Weave an Apron Basket with Lynn Martin Graton

  • 28 Apr 2024
  • 9:00 AM - 5:00 PM
  • Waimea Private Residence, Hawaiʻi Island - Registrants will receive address and information
  • 0

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Register Online Now through April 21, 2024.

Join us for Weave an Apron Basket with Lynn Martin Graton.

This rectangular basket is sometimes referred to as an "Apron Basket" because you can neatly fold and store aprons and other small linens in it.  However, it is also a very versatile shape - perfect for carrying your weaving yarns and tools around and for carrying potluck goodies to a neighbor's house for a party. 

At approximately 18" across x 9" wide x 12" high, the rattan reed basket features a sturdy wooden handle that is incorporated into the weave.  You will have the opportunity to wrap the upper portion of the wooden handle with decorative reed or leave it exposed.


During this class, we will build up the sides of the basket in either a plain weave pattern (over one/under one) with decorative bands of color, or a twill weave pattern (over two/under two) using contrasting colors. The plain weave pattern is good for beginners. Students with some experience may choose  the twill pattern. While no prior experience is required to weave the plain weave pattern, familiarity with creating a 3-dimensional form is helpful for this class.


Lynn will pre-measure spokes to allow everyone to finish their basket in one day. And since the number of spokes needed for each basket style is different, we will ask you to choose the basket you would like to make while registering for the class:

  1. Plain weave pattern basket for any skill level
  2. Twill weave pattern basket for those with experience
The class will run from 9 am to 5 pm with a break for lunch. Please bring your lunch.

There will be an additional $60 supply fee payable to the instructor on the day of class which includes: various sizes of rattan reed needed for spokes, weavers, rim and lashing, and a wooden handle. Various tools specific to reed basketry (clips & awls) will be available for your use.

What to Bring:

  • $60 supply fee
  • Measuring tape
  • Sturdy clippers for cutting reed 
  • Rectangular plastic tub for water approximately 16" x 12" x 7" deep (not a 5 gallon bucket though!)
  • Small spray bottle for water
  • An old towel
  • Your lunch

Hawaiʻi Handweavers' Hui members receive a discounted class fee. If you are interested in becoming a member please click HERE.

This class is open to adults from age 18. We require a minimum of four participants. A full refund will be issued to those registered, if the class is cancelled by Hawaiʻi Handweavers’ Hui. Refunds for class registration cancellation by participant will be issued in full only if the cancellation is made more than 14 days before the class begins.


Instructor Bio

Lynn J Martin Graton lives on Hawaiʻi Island and has a background in a variety of artistic mediums. She is currently working primarily in fiber arts – focusing on loom weaving, surface design, and a range of basketry traditions including traditional coconut frond weaving of the Pacific Islands Lynn has held a number of solo exhibitions and has participated in many group exhibitions. Her artwork can be found in the permanent collections of the East-West Center and the Hawai`i State Foundation on Culture and the arts.  An active photographer, Lynnʻs images have appeared in a number of exhibitions and publications including the covers of two Smithsonian Folklife Festival program books.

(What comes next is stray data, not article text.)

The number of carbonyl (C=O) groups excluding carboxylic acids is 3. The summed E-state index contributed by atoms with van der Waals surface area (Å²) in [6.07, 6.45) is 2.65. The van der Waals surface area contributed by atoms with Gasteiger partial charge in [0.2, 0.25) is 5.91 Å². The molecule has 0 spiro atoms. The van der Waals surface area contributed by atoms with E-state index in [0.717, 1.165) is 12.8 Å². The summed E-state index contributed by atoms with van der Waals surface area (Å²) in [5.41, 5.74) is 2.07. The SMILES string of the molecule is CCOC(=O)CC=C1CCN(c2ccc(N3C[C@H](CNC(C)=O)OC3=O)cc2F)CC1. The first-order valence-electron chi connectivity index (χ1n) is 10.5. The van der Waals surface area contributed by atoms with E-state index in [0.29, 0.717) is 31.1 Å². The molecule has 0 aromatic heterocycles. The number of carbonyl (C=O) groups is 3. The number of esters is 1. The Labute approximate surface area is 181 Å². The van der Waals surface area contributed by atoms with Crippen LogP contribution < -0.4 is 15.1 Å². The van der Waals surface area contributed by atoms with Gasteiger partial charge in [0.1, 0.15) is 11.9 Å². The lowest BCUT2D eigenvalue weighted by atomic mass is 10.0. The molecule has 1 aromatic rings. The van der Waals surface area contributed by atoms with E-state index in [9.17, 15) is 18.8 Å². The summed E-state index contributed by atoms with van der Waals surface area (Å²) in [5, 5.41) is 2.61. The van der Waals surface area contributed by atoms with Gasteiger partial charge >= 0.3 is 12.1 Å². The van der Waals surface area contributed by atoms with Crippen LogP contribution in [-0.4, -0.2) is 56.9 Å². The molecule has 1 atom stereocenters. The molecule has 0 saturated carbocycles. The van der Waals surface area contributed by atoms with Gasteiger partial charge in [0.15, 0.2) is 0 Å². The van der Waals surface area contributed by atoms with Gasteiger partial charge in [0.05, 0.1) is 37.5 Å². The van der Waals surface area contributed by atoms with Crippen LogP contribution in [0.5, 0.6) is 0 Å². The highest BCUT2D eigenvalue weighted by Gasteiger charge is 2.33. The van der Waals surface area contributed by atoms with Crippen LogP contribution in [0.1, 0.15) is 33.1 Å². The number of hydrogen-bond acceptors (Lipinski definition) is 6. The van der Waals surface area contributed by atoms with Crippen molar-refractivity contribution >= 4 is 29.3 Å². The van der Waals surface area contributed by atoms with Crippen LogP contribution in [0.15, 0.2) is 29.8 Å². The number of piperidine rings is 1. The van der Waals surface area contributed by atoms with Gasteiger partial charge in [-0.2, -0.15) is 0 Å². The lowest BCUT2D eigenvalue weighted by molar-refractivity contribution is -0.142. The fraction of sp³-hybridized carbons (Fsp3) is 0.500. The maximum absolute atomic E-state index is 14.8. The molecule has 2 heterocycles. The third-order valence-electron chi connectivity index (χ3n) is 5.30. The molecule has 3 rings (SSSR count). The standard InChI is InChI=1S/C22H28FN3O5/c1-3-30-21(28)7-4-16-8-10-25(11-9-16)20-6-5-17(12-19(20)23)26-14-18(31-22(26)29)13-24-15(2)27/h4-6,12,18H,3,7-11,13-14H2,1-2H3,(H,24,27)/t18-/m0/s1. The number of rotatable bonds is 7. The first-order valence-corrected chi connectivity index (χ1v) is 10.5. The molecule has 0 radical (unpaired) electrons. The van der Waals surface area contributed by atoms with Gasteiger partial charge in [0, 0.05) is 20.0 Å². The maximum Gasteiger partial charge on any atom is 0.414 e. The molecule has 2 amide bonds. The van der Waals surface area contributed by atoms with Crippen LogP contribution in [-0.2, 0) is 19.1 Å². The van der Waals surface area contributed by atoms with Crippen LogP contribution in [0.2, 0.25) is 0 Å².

Lynn holds a M. A. Degree in Pacific Island Studies from the University of Hawai`i Manoa (UHM) with a focus on Pacific art history, received under scholarship from the East-West Center.  She holds a B.A. in Art (ceramics and sculpture) and secondary art education certification from the University of Guam.  Her career was spent as a folklorist and arts administrator working for the Hawaiʻi State Foundation on Culture and the Arts (1983-1998), the New Hampshire State Council on the Arts (1998-2014), and the historic Sanborn Mills Farm in central New Hampshire (2014-2019).  As a folklorist she curated exhibitions and concerts to honor tradition bearers, produced a number of audio recordings and publications, and oversaw major folklife festival programs including four in connection with the Smithsonian Institutionʻs Center for Folklife and Cultural Heritage. Her last five years at the NH arts council, was spent serving as Executive Director overseeing strategic planning, public art projects, and grants to major nonprofits. https://www.lynnmartingraton.com/

For more information contact: classes@hawaiihandweavers.org

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HHH TERMS OF USE_CANCELLATION POLICY 5_2023.pdf


  • Measuring tape
  • Sturdy clippers for cutting reed 
  • Rectangular plastic tub for water approximately 16" x 12" x 7" deep (not a 5 gallon bucket though!)
  • Small spray bottle for water
  • An old towel

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